“Yes, it’s late.” Mama agreed and immediately stood up and started gathering up things to take home. The girls followed her lead and filed into the house for their stuff. I didn’t have anything to collect, except damp shorts off the porch rail so I didn’t get up right away. In a minute or so, Charlie and I were the only ones left on the porch. I crossed over and sat down next to him, but I didn’t say anything right away. I didn’t even understand why I wanted to sit there, but I did.

“I didn’t know you liked that song,” I finally said.

“I never thought much about it till I left home,” he answered. “Did you know that was Grandpa Goodman’s favorite?”

How could I know that? I had barely even known my grandfather.

“No, I don’t guess you would know,” Charlie murmured. “Grandpa Goodman was a man of faith if ever there was one. I guess there’s a lot of things you don’t think about till you don’t have ’em around you no more.”

I wasn’t at all sure I understood what he meant by that, but I nodded anyway. I heard Daddy start the truck, and Mama and the girls were ready to go, so we picked up our wet shorts and went around the house and got in the back of the truck.

I remember thinking what a strange day it had turned out to be. And Charlie, well, I was almost tempted to offer him my bed back.

 

Twelve

Well over an hour passed, and Margaret still hadn’t returned. For a while, Bill speculated that his sister was simply waiting for a place to open up, fire up the grill and make breakfast. At this hour of the morning, that could take a while.

He decided to take a quick shower and get dressed. Afterward, he looked out the cabin window and saw the dawn breaking. But no sign of Margaret’s car.

Bill rummaged in his briefcase for some phone numbers and left a couple of messages for people in Cleveland, canceling meetings. Still no Margaret.

He turned on the television again and flipped through the channels. The Saturday morning cartoons, already underway, made him miss Alex. She liked it when he was up early to watch with her. Bill promised himself he would make a special point to call her later today.

Where was Margaret? Bill was starting to think she had driven to Memphis to buy breakfast.

Without meaning to, he dozed. Alex never let that happen at home, but without her supervision, he had given in to the drone of cartoon characters surviving unlikely mishaps. When he woke, he started to feel truly worried about his sister. She’d been gone over two hours now. Having decided a search party was warranted, he was sitting on the side of the bed putting his shoes on when the phone rang.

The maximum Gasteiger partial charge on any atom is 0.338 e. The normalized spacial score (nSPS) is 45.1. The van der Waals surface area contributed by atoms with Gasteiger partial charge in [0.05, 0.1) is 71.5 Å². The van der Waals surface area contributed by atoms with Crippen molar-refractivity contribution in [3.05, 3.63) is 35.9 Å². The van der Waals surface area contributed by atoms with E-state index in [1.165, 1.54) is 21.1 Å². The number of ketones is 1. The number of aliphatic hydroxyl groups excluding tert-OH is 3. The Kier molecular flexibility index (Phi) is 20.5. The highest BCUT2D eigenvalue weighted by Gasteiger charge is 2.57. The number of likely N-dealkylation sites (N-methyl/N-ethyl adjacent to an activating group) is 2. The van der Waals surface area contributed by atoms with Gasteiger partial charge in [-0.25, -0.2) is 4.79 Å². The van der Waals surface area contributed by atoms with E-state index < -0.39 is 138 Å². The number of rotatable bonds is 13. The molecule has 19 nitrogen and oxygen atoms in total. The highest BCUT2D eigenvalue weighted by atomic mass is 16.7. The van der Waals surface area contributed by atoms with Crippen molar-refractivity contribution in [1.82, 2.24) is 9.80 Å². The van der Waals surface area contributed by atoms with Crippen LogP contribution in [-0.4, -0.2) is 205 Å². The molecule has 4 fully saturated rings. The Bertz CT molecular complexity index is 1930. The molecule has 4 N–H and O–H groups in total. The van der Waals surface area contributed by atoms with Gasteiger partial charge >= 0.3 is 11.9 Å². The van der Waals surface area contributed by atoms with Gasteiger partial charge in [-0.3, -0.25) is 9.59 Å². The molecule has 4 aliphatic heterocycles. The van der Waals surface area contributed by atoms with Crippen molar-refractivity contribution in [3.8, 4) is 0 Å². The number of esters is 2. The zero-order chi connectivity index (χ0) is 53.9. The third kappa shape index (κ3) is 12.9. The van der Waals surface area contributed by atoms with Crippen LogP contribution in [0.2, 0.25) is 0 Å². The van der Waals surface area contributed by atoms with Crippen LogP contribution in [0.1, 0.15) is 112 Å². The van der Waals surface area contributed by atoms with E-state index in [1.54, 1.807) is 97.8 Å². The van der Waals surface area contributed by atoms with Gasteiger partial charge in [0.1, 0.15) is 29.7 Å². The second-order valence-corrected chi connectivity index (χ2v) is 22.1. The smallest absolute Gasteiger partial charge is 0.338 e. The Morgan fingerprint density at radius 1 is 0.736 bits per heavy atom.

“Hello.”

“Billy, it’s your silly sister.”

“I have four who fit that description,” he said dryly.

“I’m the silliest, I’m sure,” Margaret said. “You’ll have to come fetch me, I’m afraid.”

“Do I need to bring bail money?”

“Since the only nitwit involved is me, I don’t suppose you do.”

“Where are you?”

She gave him directions to Morrowville’s only urgent care facility, which functioned much like a low-level emergency room, since the town had no hospital. He found her in the waiting room, with one ankle wrapped tightly and a square bandage on her forehead. Wordlessly, he sat down next to her.

“So how are you?” Bill asked.

Margaret sighed. “My pride is injured more than anything else.”

“And your actual injuries?”

“Minor at best,” she answered. “I suppose you want to know what happened.”

“That strikes me as a reasonable expectation under the circumstances. At the very least, you own my grumbling stomach an explanation.”

“Breakfast is in my car.”

“And your car is … ?”

“Towed.”

“Did you get yourself a ticket, Margaret?”

She shook her head. “If only it were a speeding ticket because I was rushing to take my little brother his breakfast.” She sighed. “No, nothing so noble. I drove through a spot of road that was slick, then downright muddy. Got my back tire stuck.”

“So you’re a stick-in-the-mud!”

“Billy Byler!”

“Sorry. Can’t help myself sometimes. How did you get hurt?”

“I got out and tried to push.”

“By yourself?”

“I do a lot of things by myself, you know.”

“But pushing a car out of the mud?”

“Well, it was practically the middle of the night still and I was nowhere near a phone.”

“Then how did you call a tow truck?”

“Did I say I called a tow truck?”

“You said your car was towed.”

“And it was. A tall, dark and handsome younger man came to my rescue, and it so happens his carriage was a tow truck. He pulled my car out of the mud, but the damage was already done to my ankle.”

“From pushing your car?”